Who is Jim Chee?

Who is Jim Chee? A cop. A Navajo. A scholar. A healer. Unlike Joe Leaphorn, the confident lieutenant who is rational, calculated, and skeptical of traditional Navajo beliefs and spiritual practices, Chee embraces the Navajo way of life and cherishes the sacred knowledge passed on to him by his ancestors. He is more intuitive than Leaphorn, and solves crimes not by relying solely on logical analysis, but on his senses and instincts. He is a tracker and a hunter, and uses his hearing, sense of smell, and ability to detect seemingly imperceptible changes in his surroundings to catch the bad guy and (for the most part) stay out of harm’s way. Both cops are representative of a changing culture, but it is Chee who embodies the identity conundrum shared by indigenous communities throughout North America.

To be a traditional healer, Chee understands, one must stay close to the ancestral homeland. The ceremonial songs that Chee is learning and the rituals he is mastering cannot be separated from the landscape, geographical features, climate, plants, and animals of the Navajo Reservation. And yet the reservation is not an easy place to live in. Like other reservations in the U.S., it still suffers the effects of the loss of land, livelihood, language, and culture that followed colonization. The vision of Manifest Destiny involved not only the appropriation of fertile lands and valuable resources, but also the eradication of cultures different from the dominant culture, which tends to be individualistic and capitalistic, and as such stands in opposition to the communal values and veneration of the land that characterize indigenous life ways.

Dispossession, the creation of reservations, boarding schools, and forced assimilation have all contributed to the rapid deterioration of Native American societies. Unemployment, poverty, alcoholism, drug abuse, and violence are prevalent on the reservation (and off), and Native peoples today share the wish and the efforts to break free of these afflictions. Many leave the reservation and move to cities, where the possibility of employment and education opportunities suggest a brighter future, but the choice to leave the reservation is not an easy one to make. Moving away means a different kind of loss: the loss of one’s roots, community, and sense of belonging. Natives outside the reservation must contend with a core split and live by two very different—if not opposing—value systems: the white, individualistic, capitalistic one, and the indigenous, collective, traditional one. For many, the move to the city implies betrayal, and the process of working toward a better future also becomes the process of deserting the traditional ways and assimilating to the outside world.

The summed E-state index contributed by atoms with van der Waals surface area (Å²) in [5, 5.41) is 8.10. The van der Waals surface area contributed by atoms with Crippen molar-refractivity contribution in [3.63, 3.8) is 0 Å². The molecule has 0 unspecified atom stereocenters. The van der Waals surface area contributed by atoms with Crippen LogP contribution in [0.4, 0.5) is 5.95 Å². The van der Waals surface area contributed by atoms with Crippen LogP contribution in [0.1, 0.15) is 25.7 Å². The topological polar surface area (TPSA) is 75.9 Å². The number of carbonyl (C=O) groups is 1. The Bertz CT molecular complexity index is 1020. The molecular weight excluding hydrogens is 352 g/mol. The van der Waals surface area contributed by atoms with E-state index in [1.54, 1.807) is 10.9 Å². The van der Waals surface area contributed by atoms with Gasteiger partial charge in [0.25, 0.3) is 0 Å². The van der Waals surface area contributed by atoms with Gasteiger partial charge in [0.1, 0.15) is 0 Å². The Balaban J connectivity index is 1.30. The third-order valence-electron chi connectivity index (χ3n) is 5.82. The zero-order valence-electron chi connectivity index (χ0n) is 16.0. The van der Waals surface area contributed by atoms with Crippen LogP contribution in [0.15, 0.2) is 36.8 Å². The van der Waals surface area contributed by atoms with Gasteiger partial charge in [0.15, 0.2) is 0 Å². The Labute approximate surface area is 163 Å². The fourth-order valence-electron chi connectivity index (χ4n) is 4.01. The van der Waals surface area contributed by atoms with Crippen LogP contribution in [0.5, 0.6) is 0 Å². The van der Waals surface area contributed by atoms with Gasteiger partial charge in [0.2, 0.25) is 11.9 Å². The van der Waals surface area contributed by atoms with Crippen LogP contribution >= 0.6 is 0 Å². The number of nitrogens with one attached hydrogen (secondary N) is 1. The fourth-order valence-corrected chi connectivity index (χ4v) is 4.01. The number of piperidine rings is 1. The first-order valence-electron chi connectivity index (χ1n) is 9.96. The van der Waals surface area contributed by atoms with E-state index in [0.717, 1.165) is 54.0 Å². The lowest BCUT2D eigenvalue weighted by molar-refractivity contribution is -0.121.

Jim Chee, as an example of someone who has left the reservation, spent three years at the University of New Mexico in Albuquerque, studying anthropology. He is an intelligent, educated, and ambitious young man, but he is also remains deeply connected to his home and his people. Becoming a Navajo Police officer is his temporary solution for the dilemma he faces regarding his future. He has a good, respectable job, and he stays close to home. But for how long? A bright, rising star in the tribal police force, Chee gets an offer to be trained as an FBI agent, which would entail moving to Washington, DC. When he falls in love with Mary Landon, a white woman, things get even more complicated. He wants a relationship with her. He is tempted by the FBI offer. And yet his identity is fully attached to the Navajo homeland, to his role as a keeper of order on the reservation, and to his future as a Navajo healer serving his community. The contradictory concerns and the opposing dynamics pulling on Chee from inside as well as outside fuel Chee’s character development in Hillerman’s mysteries. His dilemmas remain unsettled—a literary manifestation of the unresolved, ongoing struggles that challenge Native communities in the Southwest, North America, and beyond.